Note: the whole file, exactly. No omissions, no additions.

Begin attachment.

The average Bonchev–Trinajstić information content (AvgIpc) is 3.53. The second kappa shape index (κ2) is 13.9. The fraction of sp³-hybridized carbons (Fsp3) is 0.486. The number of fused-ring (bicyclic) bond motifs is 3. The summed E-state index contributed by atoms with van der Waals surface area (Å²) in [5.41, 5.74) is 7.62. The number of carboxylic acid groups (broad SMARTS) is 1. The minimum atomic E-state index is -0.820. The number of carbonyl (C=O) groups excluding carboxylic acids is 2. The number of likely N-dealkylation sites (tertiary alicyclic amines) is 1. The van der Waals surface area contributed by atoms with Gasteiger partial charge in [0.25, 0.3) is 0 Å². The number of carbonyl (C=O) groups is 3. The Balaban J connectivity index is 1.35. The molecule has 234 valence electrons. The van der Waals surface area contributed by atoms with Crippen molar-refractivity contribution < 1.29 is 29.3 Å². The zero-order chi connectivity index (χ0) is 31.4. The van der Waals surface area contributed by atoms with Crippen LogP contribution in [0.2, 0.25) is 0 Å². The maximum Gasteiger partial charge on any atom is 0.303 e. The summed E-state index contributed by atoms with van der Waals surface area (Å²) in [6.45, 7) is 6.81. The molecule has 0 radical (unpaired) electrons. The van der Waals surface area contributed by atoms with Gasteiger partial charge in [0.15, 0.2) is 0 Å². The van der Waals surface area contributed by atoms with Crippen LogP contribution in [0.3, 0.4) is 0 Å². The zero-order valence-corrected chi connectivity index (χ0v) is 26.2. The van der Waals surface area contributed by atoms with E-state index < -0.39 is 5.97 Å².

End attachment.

The average Bonchev–Trinajstić information content (AvgIpc) is 3.53. The second kappa shape index (κ2) is 13.9. The fraction of sp³-hybridized carbons (Fsp3) is 0.486. The number of fused-ring (bicyclic) bond motifs is 3. The summed E-state index contributed by atoms with van der Waals surface area (Å²) in [5.41, 5.74) is 7.62. The number of carboxylic acid groups (broad SMARTS) is 1. The minimum atomic E-state index is -0.820. The number of carbonyl (C=O) groups excluding carboxylic acids is 2. The number of likely N-dealkylation sites (tertiary alicyclic amines) is 1. The van der Waals surface area contributed by atoms with Gasteiger partial charge in [0.25, 0.3) is 0 Å². The number of carbonyl (C=O) groups is 3. The Balaban J connectivity index is 1.35. The molecule has 234 valence electrons. The van der Waals surface area contributed by atoms with Crippen molar-refractivity contribution < 1.29 is 29.3 Å². The zero-order chi connectivity index (χ0) is 31.4. The van der Waals surface area contributed by atoms with Crippen LogP contribution in [0.2, 0.25) is 0 Å². The maximum Gasteiger partial charge on any atom is 0.303 e. The summed E-state index contributed by atoms with van der Waals surface area (Å²) in [6.45, 7) is 6.81. The molecule has 0 radical (unpaired) electrons. The van der Waals surface area contributed by atoms with Gasteiger partial charge in [0.15, 0.2) is 0 Å². The van der Waals surface area contributed by atoms with Crippen LogP contribution in [0.3, 0.4) is 0 Å². The zero-order valence-corrected chi connectivity index (χ0v) is 26.2. The van der Waals surface area contributed by atoms with E-state index < -0.39 is 5.97 Å².